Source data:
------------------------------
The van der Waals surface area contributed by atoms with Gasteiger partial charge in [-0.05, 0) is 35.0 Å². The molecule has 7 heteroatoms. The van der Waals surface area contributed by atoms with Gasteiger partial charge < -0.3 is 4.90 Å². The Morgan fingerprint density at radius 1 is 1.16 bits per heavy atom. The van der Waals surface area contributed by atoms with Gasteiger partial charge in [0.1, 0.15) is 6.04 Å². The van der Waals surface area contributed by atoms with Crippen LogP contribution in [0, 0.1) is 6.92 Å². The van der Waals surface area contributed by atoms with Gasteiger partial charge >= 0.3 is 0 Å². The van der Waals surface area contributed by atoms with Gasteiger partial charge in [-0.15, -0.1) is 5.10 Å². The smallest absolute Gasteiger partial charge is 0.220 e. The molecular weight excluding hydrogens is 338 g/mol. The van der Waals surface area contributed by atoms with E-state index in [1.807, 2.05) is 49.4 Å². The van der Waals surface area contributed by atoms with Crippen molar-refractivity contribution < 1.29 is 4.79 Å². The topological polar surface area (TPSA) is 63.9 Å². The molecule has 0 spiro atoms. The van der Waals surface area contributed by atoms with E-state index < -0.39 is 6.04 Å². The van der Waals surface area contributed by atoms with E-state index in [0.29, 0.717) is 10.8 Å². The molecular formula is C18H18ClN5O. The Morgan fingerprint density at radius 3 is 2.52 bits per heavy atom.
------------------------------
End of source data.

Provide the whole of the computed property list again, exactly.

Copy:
The van der Waals surface area contributed by atoms with Gasteiger partial charge in [-0.05, 0) is 35.0 Å². The molecule has 7 heteroatoms. The van der Waals surface area contributed by atoms with Gasteiger partial charge < -0.3 is 4.90 Å². The Morgan fingerprint density at radius 1 is 1.16 bits per heavy atom. The van der Waals surface area contributed by atoms with Gasteiger partial charge in [0.1, 0.15) is 6.04 Å². The van der Waals surface area contributed by atoms with Crippen LogP contribution in [0, 0.1) is 6.92 Å². The van der Waals surface area contributed by atoms with Gasteiger partial charge >= 0.3 is 0 Å². The van der Waals surface area contributed by atoms with Gasteiger partial charge in [-0.15, -0.1) is 5.10 Å². The smallest absolute Gasteiger partial charge is 0.220 e. The molecular weight excluding hydrogens is 338 g/mol. The van der Waals surface area contributed by atoms with E-state index in [1.807, 2.05) is 49.4 Å². The van der Waals surface area contributed by atoms with Crippen molar-refractivity contribution < 1.29 is 4.79 Å². The topological polar surface area (TPSA) is 63.9 Å². The molecule has 0 spiro atoms. The van der Waals surface area contributed by atoms with E-state index < -0.39 is 6.04 Å². The van der Waals surface area contributed by atoms with E-state index in [0.29, 0.717) is 10.8 Å². The molecular formula is C18H18ClN5O. The Morgan fingerprint density at radius 3 is 2.52 bits per heavy atom.